Sunday, October 17, 2010

A glorious day of painting with two models

A few weeks ago our Wednesday evening figure drawing group had the privilege of working with two wonderful figure models together.  Truly professional and incredibly talented - they both have incredible "stage presence" and transform poses into mini-stories, in  a way. 

A small group of us to wanted some extra time to work on one long pose booked the same models today and had almost 4 hours to paint one fabulous pose.

I started on a primed and tinted canvas, 24" x 30", blocking in both figures.  I wanted to be sure that I was leaving enough room at both ends of the pose, so that her elbow was going to be in the frame and his foot would not be cut off on the other end.

 Working with a 1" brush I blocked in some of the larger shadow shapes.

As I started to work into the smaller areas of detail, I had to move a few elements - the length of his leg was too long, and his head was too high, so I had to re-draw both areas.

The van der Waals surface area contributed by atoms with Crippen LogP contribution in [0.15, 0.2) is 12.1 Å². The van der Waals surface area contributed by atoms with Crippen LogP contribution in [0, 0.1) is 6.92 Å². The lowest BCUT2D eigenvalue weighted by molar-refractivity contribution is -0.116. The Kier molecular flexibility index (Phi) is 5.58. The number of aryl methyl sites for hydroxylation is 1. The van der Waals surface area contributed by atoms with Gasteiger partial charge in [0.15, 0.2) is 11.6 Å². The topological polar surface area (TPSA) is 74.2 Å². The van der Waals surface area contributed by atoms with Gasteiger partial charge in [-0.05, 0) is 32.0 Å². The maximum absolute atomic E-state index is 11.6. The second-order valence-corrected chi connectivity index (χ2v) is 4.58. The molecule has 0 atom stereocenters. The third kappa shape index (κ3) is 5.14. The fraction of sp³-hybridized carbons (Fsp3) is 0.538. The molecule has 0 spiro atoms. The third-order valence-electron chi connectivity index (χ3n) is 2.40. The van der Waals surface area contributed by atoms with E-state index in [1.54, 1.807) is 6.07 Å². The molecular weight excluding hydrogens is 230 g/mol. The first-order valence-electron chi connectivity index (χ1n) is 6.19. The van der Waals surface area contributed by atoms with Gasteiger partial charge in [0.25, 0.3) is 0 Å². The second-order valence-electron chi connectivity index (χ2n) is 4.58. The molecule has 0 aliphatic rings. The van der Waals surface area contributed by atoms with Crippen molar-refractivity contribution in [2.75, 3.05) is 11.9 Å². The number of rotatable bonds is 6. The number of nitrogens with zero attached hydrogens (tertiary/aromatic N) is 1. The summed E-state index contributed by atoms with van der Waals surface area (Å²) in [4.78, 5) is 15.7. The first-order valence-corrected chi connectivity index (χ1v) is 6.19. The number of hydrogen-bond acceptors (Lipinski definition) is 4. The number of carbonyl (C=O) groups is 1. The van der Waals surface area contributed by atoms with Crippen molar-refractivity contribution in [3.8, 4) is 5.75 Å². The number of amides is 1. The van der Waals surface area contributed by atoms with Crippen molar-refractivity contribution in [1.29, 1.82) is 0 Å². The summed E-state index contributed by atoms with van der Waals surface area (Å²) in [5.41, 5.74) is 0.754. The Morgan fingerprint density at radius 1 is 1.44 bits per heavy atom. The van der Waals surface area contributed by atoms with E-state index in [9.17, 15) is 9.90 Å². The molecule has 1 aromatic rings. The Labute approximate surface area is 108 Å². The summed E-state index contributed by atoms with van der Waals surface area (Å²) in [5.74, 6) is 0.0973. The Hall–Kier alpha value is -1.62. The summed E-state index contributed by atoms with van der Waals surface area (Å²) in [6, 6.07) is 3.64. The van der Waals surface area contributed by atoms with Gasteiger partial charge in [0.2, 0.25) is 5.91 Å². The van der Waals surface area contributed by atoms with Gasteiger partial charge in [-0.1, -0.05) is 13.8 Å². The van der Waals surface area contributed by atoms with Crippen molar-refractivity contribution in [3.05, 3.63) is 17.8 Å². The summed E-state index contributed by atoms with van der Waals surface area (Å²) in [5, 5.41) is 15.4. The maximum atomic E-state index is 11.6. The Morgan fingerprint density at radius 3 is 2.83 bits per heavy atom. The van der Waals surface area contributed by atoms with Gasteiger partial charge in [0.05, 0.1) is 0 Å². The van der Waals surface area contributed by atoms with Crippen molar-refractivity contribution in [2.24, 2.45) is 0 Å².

I continued to add local color, trying not to get too bright too fast.  I still feel that his leg may be in the wrong spot, or that his torso is just too long.  But I like the composition, and the space between the male and female figure.  There is an important element, his hand caressing his thigh, that I really need to paint in - it shows more of a connection between the two figures.

It was so nice to work for such a long time from one pose, to really have a chance to look, and re-look, and think about where elements need to be.  Now, when I finish this in the studio from reference photos, I'll be able to draw from both the photograph and the actual experience.


Mizuko said...

0w0 You're figures are all so inspirational! your blog has really helped me in discovering my own "style" when it comes to drawing the human figure, and trying new and different media and ways of approaching the human body!
thank you thank you thank you!!!

TSL said...
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Krystyna81 said...

Thank you, Mizuko! I sometimes worry that I have to many styles, but then, when I look at work as a whole body of work, I see similarities thruout. DOn't be affraid to keep exploring new things!

TSL said...
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